Good outdoor spaces prevent thousands of falls!

Good outdoor spaces prevent thousands of falls!
Good outdoor spaces prevent thousands of falls!

Identifying who is at risk of falling and protecting people from falls with aids, home adjustments and medication. That is important, but half of all falls happen outdoors!

Matching opportunities

That is why I call in this column to look for linking opportunities in fall prevention. A slang word? Perhaps, but it is a word that makes it clear that if we visit each other from different fields, thousands of people per year do not have to fall. We have already started at GGD Gelderland-Zuid, where I work as a Healthy Living Environment advisor. We look at ways to keep people fit earlier in the process. If you exercise enough, you have more muscle strength and sense of balance. And how do you stimulate exercise with a living environment and an outdoor space where you as an older person can do well. For example, walking to the supermarket, or taking a walk. In an environment with wide, well-maintained roads and sidewalks, where cyclists do not ride among pedestrians, and where a bench is available along the way to rest on.

Checklist and experience

We are still at the beginning with those linking opportunities. The Opportunity that I want to highlight in this column is therefore a place that has yet to become an Opportunity. In Nijmegen-Oost we are conducting a pilot to inventory the outdoor space around the Acacia senior complex. We have mapped out routes to the supermarket, the community center and a park for exercise. These routes were assessed using a technical checklist based on guidelines and bottlenecks were identified. We also walk the routes with residents. And that produces completely different things. They reason from their experience. “I never walk here because there are all kinds of wheelie bins on the street.” “I don’t cross here because I don’t see the cars coming.” We put all these things in a report for the municipalities and the housing association. What is going well, but also areas for improvement. Hopefully we can tackle a lot of that together!

We would also like to show you how we conducted this research and what we noticed around Acacia workshop in the context of Gelderse Buitenkansen. I cordially invite you to come to Nijmegen-Oost on November 30. There I will tell you more about the pilot and how you can use the insights. And of course we will look on location, ending with a joint lunch.

Seize every coupling opportunity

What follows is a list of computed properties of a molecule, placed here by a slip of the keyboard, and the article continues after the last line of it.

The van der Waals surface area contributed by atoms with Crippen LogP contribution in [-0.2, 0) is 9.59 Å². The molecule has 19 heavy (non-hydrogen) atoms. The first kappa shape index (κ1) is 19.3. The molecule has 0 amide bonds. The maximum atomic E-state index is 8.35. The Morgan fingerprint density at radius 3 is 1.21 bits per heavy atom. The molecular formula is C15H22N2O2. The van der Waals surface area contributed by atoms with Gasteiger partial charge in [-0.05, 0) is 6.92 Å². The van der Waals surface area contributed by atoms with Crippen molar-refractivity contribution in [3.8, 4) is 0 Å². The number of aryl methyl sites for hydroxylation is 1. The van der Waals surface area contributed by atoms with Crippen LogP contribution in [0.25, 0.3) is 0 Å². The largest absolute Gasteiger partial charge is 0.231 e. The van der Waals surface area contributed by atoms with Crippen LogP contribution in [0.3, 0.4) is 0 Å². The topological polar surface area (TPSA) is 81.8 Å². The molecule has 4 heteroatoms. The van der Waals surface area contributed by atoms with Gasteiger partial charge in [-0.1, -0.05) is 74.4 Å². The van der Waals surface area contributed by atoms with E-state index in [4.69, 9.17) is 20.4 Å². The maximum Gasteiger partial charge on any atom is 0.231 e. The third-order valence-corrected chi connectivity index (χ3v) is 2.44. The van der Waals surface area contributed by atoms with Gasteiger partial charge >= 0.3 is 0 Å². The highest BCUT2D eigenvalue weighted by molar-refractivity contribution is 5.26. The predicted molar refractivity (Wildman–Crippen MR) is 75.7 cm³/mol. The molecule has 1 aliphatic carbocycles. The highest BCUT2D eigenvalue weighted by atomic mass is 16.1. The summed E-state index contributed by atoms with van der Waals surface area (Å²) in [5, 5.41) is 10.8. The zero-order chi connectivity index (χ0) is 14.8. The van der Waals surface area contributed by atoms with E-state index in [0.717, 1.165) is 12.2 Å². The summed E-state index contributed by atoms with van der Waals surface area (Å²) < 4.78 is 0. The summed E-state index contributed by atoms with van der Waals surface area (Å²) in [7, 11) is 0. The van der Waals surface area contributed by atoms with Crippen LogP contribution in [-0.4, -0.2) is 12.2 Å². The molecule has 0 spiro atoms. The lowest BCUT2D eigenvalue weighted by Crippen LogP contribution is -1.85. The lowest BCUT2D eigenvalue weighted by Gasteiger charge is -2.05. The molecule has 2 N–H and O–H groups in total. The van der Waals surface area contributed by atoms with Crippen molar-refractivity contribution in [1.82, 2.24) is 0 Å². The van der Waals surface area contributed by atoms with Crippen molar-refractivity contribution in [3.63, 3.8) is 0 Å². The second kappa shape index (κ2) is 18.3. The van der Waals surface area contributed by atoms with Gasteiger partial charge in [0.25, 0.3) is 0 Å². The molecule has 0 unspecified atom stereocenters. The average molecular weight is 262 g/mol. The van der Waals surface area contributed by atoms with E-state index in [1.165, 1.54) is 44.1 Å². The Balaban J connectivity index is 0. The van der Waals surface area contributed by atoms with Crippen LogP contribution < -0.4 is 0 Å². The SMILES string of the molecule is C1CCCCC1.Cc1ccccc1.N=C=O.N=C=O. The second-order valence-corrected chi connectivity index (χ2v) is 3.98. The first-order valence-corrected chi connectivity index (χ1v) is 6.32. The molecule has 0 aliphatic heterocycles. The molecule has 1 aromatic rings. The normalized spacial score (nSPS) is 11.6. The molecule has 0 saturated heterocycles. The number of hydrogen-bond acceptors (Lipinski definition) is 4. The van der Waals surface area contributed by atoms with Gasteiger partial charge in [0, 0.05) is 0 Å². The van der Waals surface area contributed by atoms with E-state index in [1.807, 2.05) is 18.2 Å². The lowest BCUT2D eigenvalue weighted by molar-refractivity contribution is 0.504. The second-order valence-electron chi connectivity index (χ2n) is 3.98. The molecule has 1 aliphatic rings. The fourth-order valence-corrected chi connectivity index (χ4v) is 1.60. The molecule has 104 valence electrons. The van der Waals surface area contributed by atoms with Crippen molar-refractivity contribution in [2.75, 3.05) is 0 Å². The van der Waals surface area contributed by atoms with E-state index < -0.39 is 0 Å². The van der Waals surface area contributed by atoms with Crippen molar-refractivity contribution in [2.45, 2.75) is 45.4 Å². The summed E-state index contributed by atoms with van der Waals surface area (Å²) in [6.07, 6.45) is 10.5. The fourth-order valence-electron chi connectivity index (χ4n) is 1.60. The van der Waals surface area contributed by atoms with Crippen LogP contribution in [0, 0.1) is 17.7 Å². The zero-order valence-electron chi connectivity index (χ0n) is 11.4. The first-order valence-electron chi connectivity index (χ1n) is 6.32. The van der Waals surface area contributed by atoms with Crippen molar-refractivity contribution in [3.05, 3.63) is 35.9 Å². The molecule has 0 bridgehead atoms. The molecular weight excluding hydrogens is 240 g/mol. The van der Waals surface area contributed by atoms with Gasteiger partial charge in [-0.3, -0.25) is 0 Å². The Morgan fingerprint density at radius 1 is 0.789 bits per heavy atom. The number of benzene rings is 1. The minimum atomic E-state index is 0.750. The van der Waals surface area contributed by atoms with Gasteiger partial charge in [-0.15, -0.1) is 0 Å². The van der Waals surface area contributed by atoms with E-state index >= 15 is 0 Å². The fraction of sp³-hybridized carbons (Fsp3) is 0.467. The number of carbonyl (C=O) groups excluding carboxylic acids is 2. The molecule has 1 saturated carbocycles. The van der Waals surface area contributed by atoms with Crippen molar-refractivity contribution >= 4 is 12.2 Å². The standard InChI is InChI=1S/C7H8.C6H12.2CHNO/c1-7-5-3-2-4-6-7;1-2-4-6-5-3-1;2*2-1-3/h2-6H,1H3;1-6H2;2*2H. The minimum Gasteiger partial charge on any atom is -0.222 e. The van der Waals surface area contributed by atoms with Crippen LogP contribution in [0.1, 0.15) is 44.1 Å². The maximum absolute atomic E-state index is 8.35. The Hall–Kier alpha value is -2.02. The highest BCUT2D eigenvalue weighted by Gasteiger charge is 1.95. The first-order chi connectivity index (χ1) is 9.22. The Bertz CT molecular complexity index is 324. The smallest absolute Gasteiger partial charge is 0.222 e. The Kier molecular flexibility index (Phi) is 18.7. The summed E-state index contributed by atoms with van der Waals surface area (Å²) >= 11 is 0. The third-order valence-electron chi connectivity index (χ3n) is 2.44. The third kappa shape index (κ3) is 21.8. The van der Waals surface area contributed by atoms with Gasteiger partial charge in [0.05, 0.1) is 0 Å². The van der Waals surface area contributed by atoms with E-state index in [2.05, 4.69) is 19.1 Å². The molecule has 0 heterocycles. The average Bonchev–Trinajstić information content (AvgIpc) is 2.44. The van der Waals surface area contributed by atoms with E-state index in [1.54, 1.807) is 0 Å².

The nice thing is that one matching opportunity can lead to another. Through the pilot I came into contact with the project leader of the Spoorbuurt in Nijmegen. That neighborhood is being overhauled due to climate adaptation. The perfect linking opportunity to improve the exercise-friendliness of the outdoor space! So we have also explored the neighborhood there with residents, and we came across, among other things, a missed opportunity for a meeting and exercise area.

So do you work in spatial planning and do you plan sewer maintenance? Take the opportunity to have a healthy living environment advisor take a look. Are you a neighborhood sports coach and do you see that the route to the location where you train with the elderly is not exercise-friendly? Sound the alarm at the municipality. Do you initiate maintenance from the housing association? See if you can take the outdoor space with you and have an informal chat with experts.

And especially: gonna try things out. Of course, the ideal future is a hub of lifelong homes for the elderly in the perfect outdoor space. Where the street pattern is designed in such a way that pedestrians and cyclists enjoy being there. Which also contributes to climate resilience, sustainability and social cohesion. But while we work on that vision of the future, you can also start with something small. That one street that is being raised. That fallow lawn. That sawn-down tree that can easily be transformed into a bench in the park. Let’s meet up and brainstorm together. Because every minute we put into improving the outdoor space ultimately ensures that more people keep moving and fewer people fall. And that’s why we do it!

The article is in Dutch


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